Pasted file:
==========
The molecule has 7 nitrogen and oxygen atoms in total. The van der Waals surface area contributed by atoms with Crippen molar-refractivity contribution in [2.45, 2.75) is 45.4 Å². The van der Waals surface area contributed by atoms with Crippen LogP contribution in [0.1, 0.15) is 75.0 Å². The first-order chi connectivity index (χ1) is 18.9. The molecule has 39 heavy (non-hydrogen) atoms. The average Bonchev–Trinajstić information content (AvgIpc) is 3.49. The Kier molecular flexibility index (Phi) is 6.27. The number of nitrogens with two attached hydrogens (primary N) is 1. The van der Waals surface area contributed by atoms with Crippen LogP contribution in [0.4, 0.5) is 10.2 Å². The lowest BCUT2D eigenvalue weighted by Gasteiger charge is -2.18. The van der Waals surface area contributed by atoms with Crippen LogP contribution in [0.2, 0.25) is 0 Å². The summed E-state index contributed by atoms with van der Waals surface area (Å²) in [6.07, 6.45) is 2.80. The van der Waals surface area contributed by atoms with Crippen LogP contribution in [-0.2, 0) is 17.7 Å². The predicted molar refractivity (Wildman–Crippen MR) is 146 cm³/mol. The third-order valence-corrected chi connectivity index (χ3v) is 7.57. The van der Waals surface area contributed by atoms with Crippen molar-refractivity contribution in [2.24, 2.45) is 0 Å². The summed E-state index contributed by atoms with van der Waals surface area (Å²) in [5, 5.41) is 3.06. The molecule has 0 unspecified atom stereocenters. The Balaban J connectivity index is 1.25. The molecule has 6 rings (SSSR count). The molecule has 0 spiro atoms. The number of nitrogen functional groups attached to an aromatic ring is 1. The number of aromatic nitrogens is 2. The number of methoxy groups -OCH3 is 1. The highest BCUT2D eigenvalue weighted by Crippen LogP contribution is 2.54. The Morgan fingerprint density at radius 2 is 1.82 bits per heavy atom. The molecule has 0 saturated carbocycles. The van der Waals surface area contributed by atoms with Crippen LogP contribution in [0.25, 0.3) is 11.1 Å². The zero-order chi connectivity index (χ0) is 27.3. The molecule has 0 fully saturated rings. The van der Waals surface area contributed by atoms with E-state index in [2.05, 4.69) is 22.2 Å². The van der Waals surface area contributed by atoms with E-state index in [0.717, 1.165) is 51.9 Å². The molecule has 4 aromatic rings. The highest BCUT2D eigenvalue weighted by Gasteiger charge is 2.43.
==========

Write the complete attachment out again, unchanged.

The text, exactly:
The molecule has 7 nitrogen and oxygen atoms in total. The van der Waals surface area contributed by atoms with Crippen molar-refractivity contribution in [2.45, 2.75) is 45.4 Å². The van der Waals surface area contributed by atoms with Crippen LogP contribution in [0.1, 0.15) is 75.0 Å². The first-order chi connectivity index (χ1) is 18.9. The molecule has 39 heavy (non-hydrogen) atoms. The average Bonchev–Trinajstić information content (AvgIpc) is 3.49. The Kier molecular flexibility index (Phi) is 6.27. The number of nitrogens with two attached hydrogens (primary N) is 1. The van der Waals surface area contributed by atoms with Crippen LogP contribution in [0.4, 0.5) is 10.2 Å². The lowest BCUT2D eigenvalue weighted by Gasteiger charge is -2.18. The van der Waals surface area contributed by atoms with Crippen LogP contribution in [0.2, 0.25) is 0 Å². The summed E-state index contributed by atoms with van der Waals surface area (Å²) in [6.07, 6.45) is 2.80. The van der Waals surface area contributed by atoms with Crippen LogP contribution in [-0.2, 0) is 17.7 Å². The predicted molar refractivity (Wildman–Crippen MR) is 146 cm³/mol. The third-order valence-corrected chi connectivity index (χ3v) is 7.57. The van der Waals surface area contributed by atoms with Crippen molar-refractivity contribution in [2.24, 2.45) is 0 Å². The summed E-state index contributed by atoms with van der Waals surface area (Å²) in [5, 5.41) is 3.06. The molecule has 0 unspecified atom stereocenters. The Balaban J connectivity index is 1.25. The molecule has 6 rings (SSSR count). The molecule has 0 spiro atoms. The number of nitrogen functional groups attached to an aromatic ring is 1. The number of aromatic nitrogens is 2. The number of methoxy groups -OCH3 is 1. The highest BCUT2D eigenvalue weighted by Crippen LogP contribution is 2.54. The Morgan fingerprint density at radius 2 is 1.82 bits per heavy atom. The molecule has 0 saturated carbocycles. The van der Waals surface area contributed by atoms with Crippen LogP contribution in [0.25, 0.3) is 11.1 Å². The zero-order chi connectivity index (χ0) is 27.3. The molecule has 0 fully saturated rings. The van der Waals surface area contributed by atoms with E-state index in [2.05, 4.69) is 22.2 Å². The van der Waals surface area contributed by atoms with E-state index in [0.717, 1.165) is 51.9 Å². The molecule has 4 aromatic rings. The highest BCUT2D eigenvalue weighted by Gasteiger charge is 2.43.